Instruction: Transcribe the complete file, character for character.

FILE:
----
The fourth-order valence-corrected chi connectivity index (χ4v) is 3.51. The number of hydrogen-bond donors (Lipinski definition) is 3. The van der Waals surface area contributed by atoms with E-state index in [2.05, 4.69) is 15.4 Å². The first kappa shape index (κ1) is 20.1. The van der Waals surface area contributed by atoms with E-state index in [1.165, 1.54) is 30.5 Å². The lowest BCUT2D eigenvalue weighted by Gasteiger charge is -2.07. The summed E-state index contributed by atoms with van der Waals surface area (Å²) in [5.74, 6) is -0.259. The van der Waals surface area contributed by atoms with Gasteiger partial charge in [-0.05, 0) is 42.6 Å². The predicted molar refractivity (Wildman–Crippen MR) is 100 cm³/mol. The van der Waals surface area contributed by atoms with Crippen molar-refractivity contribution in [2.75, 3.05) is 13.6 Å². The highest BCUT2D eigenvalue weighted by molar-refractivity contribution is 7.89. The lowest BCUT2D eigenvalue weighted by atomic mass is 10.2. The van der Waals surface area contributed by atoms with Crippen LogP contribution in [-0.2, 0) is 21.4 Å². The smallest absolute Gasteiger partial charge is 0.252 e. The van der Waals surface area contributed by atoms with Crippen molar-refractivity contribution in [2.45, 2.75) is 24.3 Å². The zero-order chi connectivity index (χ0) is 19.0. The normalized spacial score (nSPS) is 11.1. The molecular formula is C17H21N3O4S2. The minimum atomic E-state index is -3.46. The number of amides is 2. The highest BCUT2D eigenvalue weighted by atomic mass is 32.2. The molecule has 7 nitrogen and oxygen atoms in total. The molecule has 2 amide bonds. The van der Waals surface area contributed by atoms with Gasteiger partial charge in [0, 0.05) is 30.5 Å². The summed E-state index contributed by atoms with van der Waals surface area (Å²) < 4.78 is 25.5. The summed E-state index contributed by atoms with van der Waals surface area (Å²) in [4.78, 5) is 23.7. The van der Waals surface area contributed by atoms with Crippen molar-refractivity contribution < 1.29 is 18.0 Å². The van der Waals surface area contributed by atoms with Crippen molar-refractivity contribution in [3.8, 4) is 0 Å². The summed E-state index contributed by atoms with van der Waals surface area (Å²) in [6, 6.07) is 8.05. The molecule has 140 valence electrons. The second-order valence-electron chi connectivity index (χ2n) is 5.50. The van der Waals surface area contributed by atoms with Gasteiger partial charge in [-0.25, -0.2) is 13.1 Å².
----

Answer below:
The fourth-order valence-corrected chi connectivity index (χ4v) is 3.51. The number of hydrogen-bond donors (Lipinski definition) is 3. The van der Waals surface area contributed by atoms with E-state index in [2.05, 4.69) is 15.4 Å². The first kappa shape index (κ1) is 20.1. The van der Waals surface area contributed by atoms with E-state index in [1.165, 1.54) is 30.5 Å². The lowest BCUT2D eigenvalue weighted by Gasteiger charge is -2.07. The summed E-state index contributed by atoms with van der Waals surface area (Å²) in [5.74, 6) is -0.259. The van der Waals surface area contributed by atoms with Gasteiger partial charge in [-0.05, 0) is 42.6 Å². The predicted molar refractivity (Wildman–Crippen MR) is 100 cm³/mol. The van der Waals surface area contributed by atoms with Crippen molar-refractivity contribution in [2.75, 3.05) is 13.6 Å². The highest BCUT2D eigenvalue weighted by molar-refractivity contribution is 7.89. The lowest BCUT2D eigenvalue weighted by atomic mass is 10.2. The van der Waals surface area contributed by atoms with Crippen LogP contribution in [-0.2, 0) is 21.4 Å². The smallest absolute Gasteiger partial charge is 0.252 e. The van der Waals surface area contributed by atoms with Crippen molar-refractivity contribution in [2.45, 2.75) is 24.3 Å². The zero-order chi connectivity index (χ0) is 19.0. The normalized spacial score (nSPS) is 11.1. The molecular formula is C17H21N3O4S2. The minimum atomic E-state index is -3.46. The number of amides is 2. The highest BCUT2D eigenvalue weighted by atomic mass is 32.2. The molecule has 7 nitrogen and oxygen atoms in total. The molecule has 2 amide bonds. The van der Waals surface area contributed by atoms with Gasteiger partial charge in [0, 0.05) is 30.5 Å². The summed E-state index contributed by atoms with van der Waals surface area (Å²) < 4.78 is 25.5. The summed E-state index contributed by atoms with van der Waals surface area (Å²) in [4.78, 5) is 23.7. The van der Waals surface area contributed by atoms with Crippen molar-refractivity contribution < 1.29 is 18.0 Å². The van der Waals surface area contributed by atoms with Crippen molar-refractivity contribution in [3.8, 4) is 0 Å². The summed E-state index contributed by atoms with van der Waals surface area (Å²) in [6, 6.07) is 8.05. The molecule has 140 valence electrons. The second-order valence-electron chi connectivity index (χ2n) is 5.50. The van der Waals surface area contributed by atoms with Gasteiger partial charge in [-0.25, -0.2) is 13.1 Å².